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Lemon Tree

September 15, 2015

LTSalma, a Palestinian widow – living there for decades – has to stand up against her new neighbor, the Israeli Defence Minister, when he moves into his new house opposite her lemon grove, on the green line border between Israel and the West Bank. The Israeli security forces are quick to declare that Salma’s trees pose a threat to the Ministers safety and issue orders to uproot them. Together with Ziad Daud, a young Palestinian lawyer, Salma goes all the way to the Israeli Supreme Court to try and save her trees. Her struggle raises the interest of Mira Navon, the Defence Minister’s wife, trapped in her new home and in an unhappy life. Despite their differences, and the borders between them, the two women develop an invisible bond, while forbidden ties grow stronger between Salma and Ziad. Salmas legal and personal journey lead her deep into the complex, dark and sometimes funny chaos of the ongoing struggle in the Middle East, in which all players find themselves alone in their struggle to survive. As usual, the Palestinian cause is dismissed, the movie ends with the Israeli wife moving out (obviously separating from her husband), a tall concrete wall has been built between the two properties and a final camera shot shows us half the trees have been cut right down.

Title Card: [last title card] [after the end credits] Lemon tree very pretty and the lemon flower is sweet but the fruit of the poor lemon is impossible to eat.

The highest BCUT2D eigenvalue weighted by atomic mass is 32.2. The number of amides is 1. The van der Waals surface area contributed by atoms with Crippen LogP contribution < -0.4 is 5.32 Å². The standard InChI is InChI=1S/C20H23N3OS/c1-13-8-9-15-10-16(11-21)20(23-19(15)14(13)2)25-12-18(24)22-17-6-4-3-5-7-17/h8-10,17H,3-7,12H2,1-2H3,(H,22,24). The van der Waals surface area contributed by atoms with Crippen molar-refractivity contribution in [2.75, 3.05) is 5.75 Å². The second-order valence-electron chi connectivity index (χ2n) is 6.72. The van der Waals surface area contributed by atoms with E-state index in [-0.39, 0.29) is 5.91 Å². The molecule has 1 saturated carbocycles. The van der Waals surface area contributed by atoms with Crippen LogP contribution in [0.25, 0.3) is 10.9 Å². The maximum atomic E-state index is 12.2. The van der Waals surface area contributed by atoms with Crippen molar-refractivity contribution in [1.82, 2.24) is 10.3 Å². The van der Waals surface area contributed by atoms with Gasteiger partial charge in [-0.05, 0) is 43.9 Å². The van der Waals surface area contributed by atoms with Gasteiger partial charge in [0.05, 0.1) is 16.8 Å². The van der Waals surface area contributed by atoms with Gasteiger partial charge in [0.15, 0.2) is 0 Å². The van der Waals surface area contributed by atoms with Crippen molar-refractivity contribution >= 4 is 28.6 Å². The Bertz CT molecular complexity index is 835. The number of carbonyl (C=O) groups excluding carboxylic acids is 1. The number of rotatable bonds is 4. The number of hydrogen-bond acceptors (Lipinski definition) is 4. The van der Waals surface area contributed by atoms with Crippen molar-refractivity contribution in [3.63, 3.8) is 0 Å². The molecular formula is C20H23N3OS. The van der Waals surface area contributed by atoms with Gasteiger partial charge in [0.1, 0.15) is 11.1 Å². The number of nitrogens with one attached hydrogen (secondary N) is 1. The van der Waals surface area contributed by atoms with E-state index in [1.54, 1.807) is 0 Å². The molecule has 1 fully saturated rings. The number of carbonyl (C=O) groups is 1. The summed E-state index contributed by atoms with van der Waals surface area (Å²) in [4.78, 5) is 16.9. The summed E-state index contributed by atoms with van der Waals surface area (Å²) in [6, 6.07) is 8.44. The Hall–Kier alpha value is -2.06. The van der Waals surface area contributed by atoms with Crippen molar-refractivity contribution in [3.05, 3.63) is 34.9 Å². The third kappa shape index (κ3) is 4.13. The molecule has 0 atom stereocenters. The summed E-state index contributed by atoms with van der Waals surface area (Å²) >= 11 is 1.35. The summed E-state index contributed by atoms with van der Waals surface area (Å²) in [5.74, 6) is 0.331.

The plot of Lemon Tree was based on a real life incident. Israeli Defense Minister Shaul Mofaz moved to the border within Israel and the occupied territories and security forces began cutting down the olive trees beside his house, arguing that it could be used by terrorists as a hiding place. The Palestinian family who owned the trees sued the minister and took the case all the way to the Israeli Supreme Court. They lost, and their trees had to be cut down.

The persistent image of that security wall throughout the film brings to mind a passage in Isaiah 54:2-3 … “Enlarge the place of your tent, stretch your tent curtains wide, do not hold back; lengthen your cords, strengthen your stakes. For you will spread out to the right and to the left; your descendants will dispossess nations and settle in their desolate cities.

But that comes from post apocalyptic passages of Isaiah. It concerns that obsession of the biblical prophets, “post-Day of the Lord”, Israel and this film deals with Israel here and now. Readers of Israel’s prophetic tradition would probably have to concede that Malachi’s apocalyptic prophecies seem to mark the transitional phase.

The New York Times wrote that: Although “Lemon Tree” doesn’t overtly take sides in the Israeli-Palestinian conflict, it portrays the Israelis, who wield more military power, as abusive and arrogant in the way that any country with superior weapons and armies inevitably appears. The security guards on Navon’s property behave like strutting goons — only too eager to turn their guns on the first thing that moves — or clowns, like the watchtower guard nicknamed Quickie, who dozes off while on duty.

Riklis tried not to make the film explicitly feminist, with the female characters portrayed more sympathetically than the male ones. However, he has said that it can be interpreted that way by viewers. NPR’s Mark Jenkins has stated that the film’s bittersweet ending depicted the difficult status of women in Palestine as well as Palestinian-Israeli relations. Chris Cabin of the AMC Network criticized the film as being too “fem-centric” and as having a uniformly negative treatment of its male characters

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